Twitter. I’ve been tossing around ideas in my head about this service for verbosity-challenged conversationalists for at least a month now. At first, I was skeptical. A few weeks later, Twitter grew on me a bit, but it still felt dirty. Recently, I’ve benefitted.
Last week, I Greyhounded myself down to American University in Washington DC to attend Beyond Broadcast 2008. The amiable conference organizers offered me a scholarship in exchange for a little guide to Twitter, because evidently those guys and gals over in broadcast media don’t understand simple methods of sociability online. Either way, to save $50, I had to force myself to like Twitter. But I do like Twitter, don’t I? I mean, I’m not a Twitter obsessor; I follow less than twenty users. What’s so appealing about Twitter?
First off, kudos to the design team. You’ll pulled off a Threadless/Victorian mashup that I truly find appealing.
But really, the element that makes Twitter what it is: simplicity. One hundred forty characters may not be a lot, but such a limit persuades the composer to ruminate on the few phrases he can put together to create a coherent thought.
Then there’s the element that makes Twitter useful: the fact that it produces coherent thoughts. Keep in mind I did not write relevant or sensible. I agree that some messages are completely inane. But good things come out of Twitter. I’d say that the most useful, albeit less frequently utilized, potential of Twitter is to become an idea aggregate, for people to compose quickly-scribbled, Post-It note sized messages that would be more utilitarian published for the world to see than ported around inside someone’s head. Unfortunately, it seems that other Twitter inhabitants would rather employ the service as a replacement for a Facebook status feed, just to keep on top of what everyone’s doing. Of course, there’s also the in-the-moment practicality of Twitter, especially if you have it hooked up to your mobile phone, in situations such as reporting breaking news (eg. the earthquakes in China or if you get thrown in the slammer).
A positive: the Twitter community, I’ve noticed, is fairly peaceful. Well, disregard when Twitter goes down for lengthy eras of time. But in terms of argument or plain old insipid flame wars, I haven’t seen or read about it. There’s no competition on Twitter. And that’s good. (Unlike
OK, so Twitter’s not bad. But, honestly, Twitter has a cult following and it’s turned into something akin to a fraternity considering its most loyal users. A few weeks ago, I surmised what might have caused Twitter’s popularity to skyrocket so quickly and not peter out. At first, I simply blamed the adults and called Twitter the solution to the next generation middle-aged crisis. Now, I feel like being a bit nicer. So let’s pull it back to ROFLCon…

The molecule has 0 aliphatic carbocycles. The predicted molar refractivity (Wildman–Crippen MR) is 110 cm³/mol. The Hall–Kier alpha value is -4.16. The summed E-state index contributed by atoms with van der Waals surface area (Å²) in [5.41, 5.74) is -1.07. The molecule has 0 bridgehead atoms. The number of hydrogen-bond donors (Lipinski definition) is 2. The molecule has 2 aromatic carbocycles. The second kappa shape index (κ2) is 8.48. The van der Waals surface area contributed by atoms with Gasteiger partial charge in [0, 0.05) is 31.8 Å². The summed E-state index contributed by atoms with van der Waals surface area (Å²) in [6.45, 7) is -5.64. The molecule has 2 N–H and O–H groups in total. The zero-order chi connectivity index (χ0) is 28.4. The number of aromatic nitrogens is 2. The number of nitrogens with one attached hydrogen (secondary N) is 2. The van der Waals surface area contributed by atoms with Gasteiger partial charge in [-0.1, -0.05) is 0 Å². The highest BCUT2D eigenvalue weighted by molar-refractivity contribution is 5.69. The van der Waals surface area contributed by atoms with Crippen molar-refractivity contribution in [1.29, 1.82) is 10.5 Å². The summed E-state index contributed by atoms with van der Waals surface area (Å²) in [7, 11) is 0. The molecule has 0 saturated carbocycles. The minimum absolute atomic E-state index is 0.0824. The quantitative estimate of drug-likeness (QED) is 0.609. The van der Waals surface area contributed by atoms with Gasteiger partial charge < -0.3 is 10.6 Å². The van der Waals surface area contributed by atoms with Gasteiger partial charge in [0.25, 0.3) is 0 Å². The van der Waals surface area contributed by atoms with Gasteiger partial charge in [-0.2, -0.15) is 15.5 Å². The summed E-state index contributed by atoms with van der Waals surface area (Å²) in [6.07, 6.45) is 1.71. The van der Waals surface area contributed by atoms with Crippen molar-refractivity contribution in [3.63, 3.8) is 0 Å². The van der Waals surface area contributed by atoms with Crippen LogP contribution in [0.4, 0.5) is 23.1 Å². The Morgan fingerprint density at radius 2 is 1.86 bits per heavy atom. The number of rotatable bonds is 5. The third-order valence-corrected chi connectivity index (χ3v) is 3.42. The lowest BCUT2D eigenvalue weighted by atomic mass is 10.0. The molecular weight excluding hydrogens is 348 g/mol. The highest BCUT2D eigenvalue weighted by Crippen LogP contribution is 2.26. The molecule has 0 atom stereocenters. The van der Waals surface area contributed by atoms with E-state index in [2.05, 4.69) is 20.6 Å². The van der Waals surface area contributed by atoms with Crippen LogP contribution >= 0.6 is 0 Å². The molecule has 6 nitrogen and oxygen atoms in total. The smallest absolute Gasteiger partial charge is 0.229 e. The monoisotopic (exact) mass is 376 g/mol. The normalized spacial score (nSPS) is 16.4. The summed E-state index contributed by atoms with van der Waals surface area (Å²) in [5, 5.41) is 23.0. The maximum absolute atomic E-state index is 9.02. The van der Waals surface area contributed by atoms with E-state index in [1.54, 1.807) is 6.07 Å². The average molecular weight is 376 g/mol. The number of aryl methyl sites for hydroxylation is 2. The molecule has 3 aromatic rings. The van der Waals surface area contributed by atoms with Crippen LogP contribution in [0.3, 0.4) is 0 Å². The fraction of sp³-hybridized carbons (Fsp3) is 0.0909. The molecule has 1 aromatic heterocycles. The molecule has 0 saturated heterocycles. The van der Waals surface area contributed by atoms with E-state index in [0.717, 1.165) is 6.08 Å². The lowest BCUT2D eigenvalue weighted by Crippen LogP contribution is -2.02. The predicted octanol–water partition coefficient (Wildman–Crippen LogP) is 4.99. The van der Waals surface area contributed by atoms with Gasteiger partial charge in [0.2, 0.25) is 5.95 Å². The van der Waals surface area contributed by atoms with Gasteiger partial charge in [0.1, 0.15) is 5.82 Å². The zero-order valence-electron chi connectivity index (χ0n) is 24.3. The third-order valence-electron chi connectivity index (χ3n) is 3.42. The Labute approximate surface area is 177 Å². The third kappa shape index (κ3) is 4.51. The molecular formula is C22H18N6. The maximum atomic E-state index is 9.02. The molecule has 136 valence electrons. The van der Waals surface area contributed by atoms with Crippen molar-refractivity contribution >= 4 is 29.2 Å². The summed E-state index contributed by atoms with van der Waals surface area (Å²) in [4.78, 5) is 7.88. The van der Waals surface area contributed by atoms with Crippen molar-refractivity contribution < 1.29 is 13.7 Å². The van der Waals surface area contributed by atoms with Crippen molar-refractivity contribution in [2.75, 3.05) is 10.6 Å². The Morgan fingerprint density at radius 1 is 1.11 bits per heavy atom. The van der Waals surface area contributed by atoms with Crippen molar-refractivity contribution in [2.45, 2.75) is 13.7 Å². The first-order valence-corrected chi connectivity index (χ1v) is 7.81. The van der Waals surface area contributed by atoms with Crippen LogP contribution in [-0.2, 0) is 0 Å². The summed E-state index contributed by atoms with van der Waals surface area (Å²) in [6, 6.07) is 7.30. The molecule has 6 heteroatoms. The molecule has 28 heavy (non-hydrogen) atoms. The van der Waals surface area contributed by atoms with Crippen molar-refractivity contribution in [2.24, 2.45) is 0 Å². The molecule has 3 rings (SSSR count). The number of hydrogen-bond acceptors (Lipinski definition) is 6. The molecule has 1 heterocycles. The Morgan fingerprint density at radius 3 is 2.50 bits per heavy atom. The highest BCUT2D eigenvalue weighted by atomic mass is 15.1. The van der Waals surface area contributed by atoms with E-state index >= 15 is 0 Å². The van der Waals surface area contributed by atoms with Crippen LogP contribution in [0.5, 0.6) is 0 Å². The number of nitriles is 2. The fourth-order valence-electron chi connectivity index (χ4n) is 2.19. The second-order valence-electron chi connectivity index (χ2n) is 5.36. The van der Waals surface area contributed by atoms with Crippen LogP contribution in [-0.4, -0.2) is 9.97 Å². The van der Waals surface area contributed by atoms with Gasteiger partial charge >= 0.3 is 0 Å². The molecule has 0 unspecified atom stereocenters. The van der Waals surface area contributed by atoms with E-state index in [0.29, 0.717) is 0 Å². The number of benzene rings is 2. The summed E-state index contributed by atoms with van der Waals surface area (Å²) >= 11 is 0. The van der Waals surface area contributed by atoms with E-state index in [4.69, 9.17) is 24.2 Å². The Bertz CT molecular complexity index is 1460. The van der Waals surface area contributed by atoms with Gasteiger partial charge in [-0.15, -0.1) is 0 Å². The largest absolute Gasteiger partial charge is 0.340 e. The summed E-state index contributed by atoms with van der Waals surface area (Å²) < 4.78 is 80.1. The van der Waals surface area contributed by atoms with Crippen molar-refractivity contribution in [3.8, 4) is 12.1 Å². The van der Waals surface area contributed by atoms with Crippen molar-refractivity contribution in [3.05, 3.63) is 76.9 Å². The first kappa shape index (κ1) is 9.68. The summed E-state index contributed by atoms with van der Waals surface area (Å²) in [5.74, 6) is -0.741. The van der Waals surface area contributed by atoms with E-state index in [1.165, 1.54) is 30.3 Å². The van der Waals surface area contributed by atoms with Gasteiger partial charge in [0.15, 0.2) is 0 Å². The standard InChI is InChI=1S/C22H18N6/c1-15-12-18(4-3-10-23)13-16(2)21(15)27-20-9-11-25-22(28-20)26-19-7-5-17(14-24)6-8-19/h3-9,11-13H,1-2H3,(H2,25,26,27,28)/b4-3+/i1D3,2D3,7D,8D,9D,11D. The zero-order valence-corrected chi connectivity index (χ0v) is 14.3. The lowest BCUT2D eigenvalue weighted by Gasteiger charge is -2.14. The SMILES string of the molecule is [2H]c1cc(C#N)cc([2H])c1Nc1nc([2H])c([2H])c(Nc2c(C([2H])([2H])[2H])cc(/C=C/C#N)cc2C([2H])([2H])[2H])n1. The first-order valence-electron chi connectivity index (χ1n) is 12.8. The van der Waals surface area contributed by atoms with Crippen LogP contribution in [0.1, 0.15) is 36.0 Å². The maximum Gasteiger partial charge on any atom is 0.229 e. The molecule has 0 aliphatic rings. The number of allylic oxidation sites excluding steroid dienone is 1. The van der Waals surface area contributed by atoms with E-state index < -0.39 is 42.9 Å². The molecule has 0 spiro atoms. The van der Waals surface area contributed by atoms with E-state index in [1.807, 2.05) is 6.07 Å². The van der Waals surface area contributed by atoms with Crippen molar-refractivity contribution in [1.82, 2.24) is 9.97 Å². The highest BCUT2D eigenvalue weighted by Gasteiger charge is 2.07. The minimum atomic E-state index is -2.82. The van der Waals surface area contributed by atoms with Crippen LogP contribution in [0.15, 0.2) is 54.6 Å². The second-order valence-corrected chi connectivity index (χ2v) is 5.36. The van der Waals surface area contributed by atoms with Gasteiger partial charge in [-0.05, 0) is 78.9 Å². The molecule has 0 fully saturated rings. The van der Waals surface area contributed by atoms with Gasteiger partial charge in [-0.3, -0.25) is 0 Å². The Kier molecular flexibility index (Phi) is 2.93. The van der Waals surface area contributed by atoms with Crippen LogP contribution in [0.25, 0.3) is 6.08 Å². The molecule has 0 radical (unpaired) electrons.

At ROFLCon, Friday’s opening keynote, a talk by David Weinberger, and Saturday’s opening keynote, by Alice Marwick, dealt with Internet fame, which I guess became the official theme of ROFLCon 1. Instead of dissecting Internet celebrities online, think about the general concept of fame, popularity, fashion in the online space. Dave spoke about the current evolution from a broadcast system (mediated, where The Man chooses what we watch and eventually what we find popular) to a network system (free-reign, where We link each other to videos and images, and choose what becomes famous). In a broadcast domain, alienation results. Via network, the focus is intimacy. And so Twitter’s success, I believe, is based in the familiar. As I alluded to previously, I find more statements about breakfast and bodily functions than theories and thesis. But modernism is about the quotidian, the familiar, the ordinary: for example, Virginia Woolf’s Mrs. Dalloway, the in literary terms revolutionary piece of fiction that follows the everyday, unspectacular actions of Clarissa Dalloway as she experiences London in less than twenty four hours. Localization, therefore, is a product of intimacy. Becoming acquainted with one person familiarizes with a community. Although it appears that location does not matter, geography exists and cannot be ignored. And although the Internet and its culture is highly specific, the consequences of connection becomes globalization, yet also localization. Twitter simply links to some acquaintances on a global scale, and others on a local scale.
Can I answer the question, Why is Twitter famous? According to Alice, fame represents value. So what does the populace of the Internet value? Connection. Ease. And I suppose a little bit of humor. I guess Twitter’s popularity is due to people trying to find an easy way to make friends online. It’s not about being famous for fifteen minutes, or being known to one hundred people, or being connected to everyone by n degrees, or garnering a million hits. We want to get to know people, plain and simple.
Want to know me better? Follow me.